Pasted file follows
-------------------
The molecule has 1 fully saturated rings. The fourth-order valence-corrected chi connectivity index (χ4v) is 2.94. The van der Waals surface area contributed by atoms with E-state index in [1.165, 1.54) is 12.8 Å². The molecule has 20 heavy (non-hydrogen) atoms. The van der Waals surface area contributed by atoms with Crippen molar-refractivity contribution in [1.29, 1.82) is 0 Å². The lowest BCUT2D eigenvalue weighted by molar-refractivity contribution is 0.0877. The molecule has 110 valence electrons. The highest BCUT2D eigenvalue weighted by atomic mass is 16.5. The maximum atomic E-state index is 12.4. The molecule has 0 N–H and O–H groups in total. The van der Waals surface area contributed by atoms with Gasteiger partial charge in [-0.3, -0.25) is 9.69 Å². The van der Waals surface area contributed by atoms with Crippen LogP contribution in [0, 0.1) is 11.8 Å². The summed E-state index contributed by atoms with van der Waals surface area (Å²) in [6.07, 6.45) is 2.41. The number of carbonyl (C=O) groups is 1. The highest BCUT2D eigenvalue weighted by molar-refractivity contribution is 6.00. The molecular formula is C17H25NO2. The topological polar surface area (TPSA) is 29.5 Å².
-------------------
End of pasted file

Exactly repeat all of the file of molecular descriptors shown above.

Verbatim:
The molecule has 1 fully saturated rings. The fourth-order valence-corrected chi connectivity index (χ4v) is 2.94. The van der Waals surface area contributed by atoms with E-state index in [1.165, 1.54) is 12.8 Å². The molecule has 20 heavy (non-hydrogen) atoms. The van der Waals surface area contributed by atoms with Crippen molar-refractivity contribution in [1.29, 1.82) is 0 Å². The lowest BCUT2D eigenvalue weighted by molar-refractivity contribution is 0.0877. The molecule has 110 valence electrons. The highest BCUT2D eigenvalue weighted by atomic mass is 16.5. The maximum atomic E-state index is 12.4. The molecule has 0 N–H and O–H groups in total. The van der Waals surface area contributed by atoms with Gasteiger partial charge in [-0.3, -0.25) is 9.69 Å². The van der Waals surface area contributed by atoms with Crippen LogP contribution in [0, 0.1) is 11.8 Å². The summed E-state index contributed by atoms with van der Waals surface area (Å²) in [6.07, 6.45) is 2.41. The number of carbonyl (C=O) groups is 1. The highest BCUT2D eigenvalue weighted by molar-refractivity contribution is 6.00. The molecular formula is C17H25NO2. The topological polar surface area (TPSA) is 29.5 Å².